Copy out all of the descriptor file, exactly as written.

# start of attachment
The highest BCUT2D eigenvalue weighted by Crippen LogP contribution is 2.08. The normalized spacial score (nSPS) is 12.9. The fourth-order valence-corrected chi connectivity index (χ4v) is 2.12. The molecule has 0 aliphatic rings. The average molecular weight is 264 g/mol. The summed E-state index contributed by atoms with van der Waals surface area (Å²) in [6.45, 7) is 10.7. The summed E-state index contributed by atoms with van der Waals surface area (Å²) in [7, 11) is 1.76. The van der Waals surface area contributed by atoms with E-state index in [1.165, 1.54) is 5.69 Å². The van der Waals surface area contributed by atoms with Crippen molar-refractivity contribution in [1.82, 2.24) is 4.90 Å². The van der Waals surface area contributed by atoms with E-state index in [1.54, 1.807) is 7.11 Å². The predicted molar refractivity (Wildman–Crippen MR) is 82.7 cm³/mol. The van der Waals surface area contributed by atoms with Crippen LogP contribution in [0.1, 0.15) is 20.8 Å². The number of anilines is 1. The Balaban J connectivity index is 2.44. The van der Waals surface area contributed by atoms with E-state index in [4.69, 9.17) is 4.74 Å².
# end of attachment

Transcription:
The highest BCUT2D eigenvalue weighted by Crippen LogP contribution is 2.08. The normalized spacial score (nSPS) is 12.9. The fourth-order valence-corrected chi connectivity index (χ4v) is 2.12. The molecule has 0 aliphatic rings. The average molecular weight is 264 g/mol. The summed E-state index contributed by atoms with van der Waals surface area (Å²) in [6.45, 7) is 10.7. The summed E-state index contributed by atoms with van der Waals surface area (Å²) in [7, 11) is 1.76. The van der Waals surface area contributed by atoms with E-state index in [1.165, 1.54) is 5.69 Å². The van der Waals surface area contributed by atoms with Crippen molar-refractivity contribution in [1.82, 2.24) is 4.90 Å². The van der Waals surface area contributed by atoms with E-state index in [1.54, 1.807) is 7.11 Å². The predicted molar refractivity (Wildman–Crippen MR) is 82.7 cm³/mol. The van der Waals surface area contributed by atoms with Crippen LogP contribution in [0.1, 0.15) is 20.8 Å². The number of anilines is 1. The Balaban J connectivity index is 2.44. The van der Waals surface area contributed by atoms with E-state index in [4.69, 9.17) is 4.74 Å².